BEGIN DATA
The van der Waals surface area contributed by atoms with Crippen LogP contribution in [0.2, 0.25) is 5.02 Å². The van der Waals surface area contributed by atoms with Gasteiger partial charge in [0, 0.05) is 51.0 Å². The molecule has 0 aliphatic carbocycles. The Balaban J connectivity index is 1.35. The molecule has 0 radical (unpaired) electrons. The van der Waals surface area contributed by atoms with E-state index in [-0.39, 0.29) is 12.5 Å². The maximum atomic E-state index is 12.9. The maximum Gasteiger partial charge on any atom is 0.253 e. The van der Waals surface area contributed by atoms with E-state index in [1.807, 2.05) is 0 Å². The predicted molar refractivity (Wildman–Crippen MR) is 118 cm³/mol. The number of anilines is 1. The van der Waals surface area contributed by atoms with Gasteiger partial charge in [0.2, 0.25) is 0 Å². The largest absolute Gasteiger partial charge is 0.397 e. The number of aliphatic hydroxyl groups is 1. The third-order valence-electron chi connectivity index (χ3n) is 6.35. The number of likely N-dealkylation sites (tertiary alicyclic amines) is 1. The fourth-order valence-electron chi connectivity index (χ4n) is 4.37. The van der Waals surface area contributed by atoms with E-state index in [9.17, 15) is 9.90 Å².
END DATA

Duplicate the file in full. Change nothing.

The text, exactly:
The van der Waals surface area contributed by atoms with Crippen LogP contribution in [0.2, 0.25) is 5.02 Å². The van der Waals surface area contributed by atoms with Gasteiger partial charge in [0, 0.05) is 51.0 Å². The molecule has 0 aliphatic carbocycles. The Balaban J connectivity index is 1.35. The molecule has 0 radical (unpaired) electrons. The van der Waals surface area contributed by atoms with E-state index in [-0.39, 0.29) is 12.5 Å². The maximum atomic E-state index is 12.9. The maximum Gasteiger partial charge on any atom is 0.253 e. The van der Waals surface area contributed by atoms with E-state index in [1.807, 2.05) is 0 Å². The predicted molar refractivity (Wildman–Crippen MR) is 118 cm³/mol. The number of anilines is 1. The van der Waals surface area contributed by atoms with Gasteiger partial charge in [0.2, 0.25) is 0 Å². The largest absolute Gasteiger partial charge is 0.397 e. The number of aliphatic hydroxyl groups is 1. The third-order valence-electron chi connectivity index (χ3n) is 6.35. The number of likely N-dealkylation sites (tertiary alicyclic amines) is 1. The fourth-order valence-electron chi connectivity index (χ4n) is 4.37. The van der Waals surface area contributed by atoms with E-state index in [9.17, 15) is 9.90 Å².